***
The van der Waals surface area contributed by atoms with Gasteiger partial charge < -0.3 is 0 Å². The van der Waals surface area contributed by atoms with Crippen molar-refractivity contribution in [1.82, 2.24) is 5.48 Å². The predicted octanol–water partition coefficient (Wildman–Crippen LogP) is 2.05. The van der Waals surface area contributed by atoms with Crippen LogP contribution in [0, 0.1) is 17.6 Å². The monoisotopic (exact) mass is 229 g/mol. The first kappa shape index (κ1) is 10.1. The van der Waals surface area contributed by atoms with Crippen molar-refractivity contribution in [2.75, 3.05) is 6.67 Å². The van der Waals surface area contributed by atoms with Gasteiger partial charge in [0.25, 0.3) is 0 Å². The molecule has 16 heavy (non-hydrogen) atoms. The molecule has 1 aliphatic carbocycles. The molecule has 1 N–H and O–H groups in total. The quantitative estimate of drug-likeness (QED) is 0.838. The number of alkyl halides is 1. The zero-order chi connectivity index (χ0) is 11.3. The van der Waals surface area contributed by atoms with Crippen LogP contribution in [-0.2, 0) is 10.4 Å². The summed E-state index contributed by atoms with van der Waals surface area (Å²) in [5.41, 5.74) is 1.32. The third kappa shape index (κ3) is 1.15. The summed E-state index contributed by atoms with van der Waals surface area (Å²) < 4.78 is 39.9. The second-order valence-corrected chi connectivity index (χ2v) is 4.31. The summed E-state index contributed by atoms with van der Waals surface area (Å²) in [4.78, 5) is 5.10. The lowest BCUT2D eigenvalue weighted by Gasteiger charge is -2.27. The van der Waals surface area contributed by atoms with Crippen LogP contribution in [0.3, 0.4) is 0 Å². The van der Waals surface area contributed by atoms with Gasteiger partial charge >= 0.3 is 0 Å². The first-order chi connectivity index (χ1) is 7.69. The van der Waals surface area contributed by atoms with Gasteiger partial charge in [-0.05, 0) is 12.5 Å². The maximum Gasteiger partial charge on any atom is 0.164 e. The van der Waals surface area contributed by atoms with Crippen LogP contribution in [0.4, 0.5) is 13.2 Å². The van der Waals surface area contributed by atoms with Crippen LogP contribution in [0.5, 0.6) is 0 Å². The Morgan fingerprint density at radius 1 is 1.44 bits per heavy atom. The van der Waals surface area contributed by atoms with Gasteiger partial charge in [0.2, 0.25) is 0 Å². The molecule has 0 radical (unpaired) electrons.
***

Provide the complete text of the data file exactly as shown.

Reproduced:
The van der Waals surface area contributed by atoms with Gasteiger partial charge < -0.3 is 0 Å². The van der Waals surface area contributed by atoms with Crippen molar-refractivity contribution in [1.82, 2.24) is 5.48 Å². The predicted octanol–water partition coefficient (Wildman–Crippen LogP) is 2.05. The van der Waals surface area contributed by atoms with Crippen LogP contribution in [0, 0.1) is 17.6 Å². The monoisotopic (exact) mass is 229 g/mol. The first kappa shape index (κ1) is 10.1. The van der Waals surface area contributed by atoms with Crippen molar-refractivity contribution in [2.75, 3.05) is 6.67 Å². The van der Waals surface area contributed by atoms with Gasteiger partial charge in [0.25, 0.3) is 0 Å². The molecule has 16 heavy (non-hydrogen) atoms. The molecule has 1 aliphatic carbocycles. The molecule has 1 N–H and O–H groups in total. The quantitative estimate of drug-likeness (QED) is 0.838. The number of alkyl halides is 1. The zero-order chi connectivity index (χ0) is 11.3. The van der Waals surface area contributed by atoms with Crippen LogP contribution in [-0.2, 0) is 10.4 Å². The summed E-state index contributed by atoms with van der Waals surface area (Å²) in [5.41, 5.74) is 1.32. The third kappa shape index (κ3) is 1.15. The summed E-state index contributed by atoms with van der Waals surface area (Å²) < 4.78 is 39.9. The second-order valence-corrected chi connectivity index (χ2v) is 4.31. The summed E-state index contributed by atoms with van der Waals surface area (Å²) in [4.78, 5) is 5.10. The lowest BCUT2D eigenvalue weighted by Gasteiger charge is -2.27. The van der Waals surface area contributed by atoms with Crippen LogP contribution in [0.3, 0.4) is 0 Å². The van der Waals surface area contributed by atoms with Gasteiger partial charge >= 0.3 is 0 Å². The first-order chi connectivity index (χ1) is 7.69. The van der Waals surface area contributed by atoms with Gasteiger partial charge in [-0.05, 0) is 12.5 Å². The maximum Gasteiger partial charge on any atom is 0.164 e. The van der Waals surface area contributed by atoms with Crippen LogP contribution in [0.4, 0.5) is 13.2 Å². The van der Waals surface area contributed by atoms with Crippen LogP contribution in [0.5, 0.6) is 0 Å². The Morgan fingerprint density at radius 1 is 1.44 bits per heavy atom. The van der Waals surface area contributed by atoms with Gasteiger partial charge in [0.2, 0.25) is 0 Å². The molecule has 0 radical (unpaired) electrons.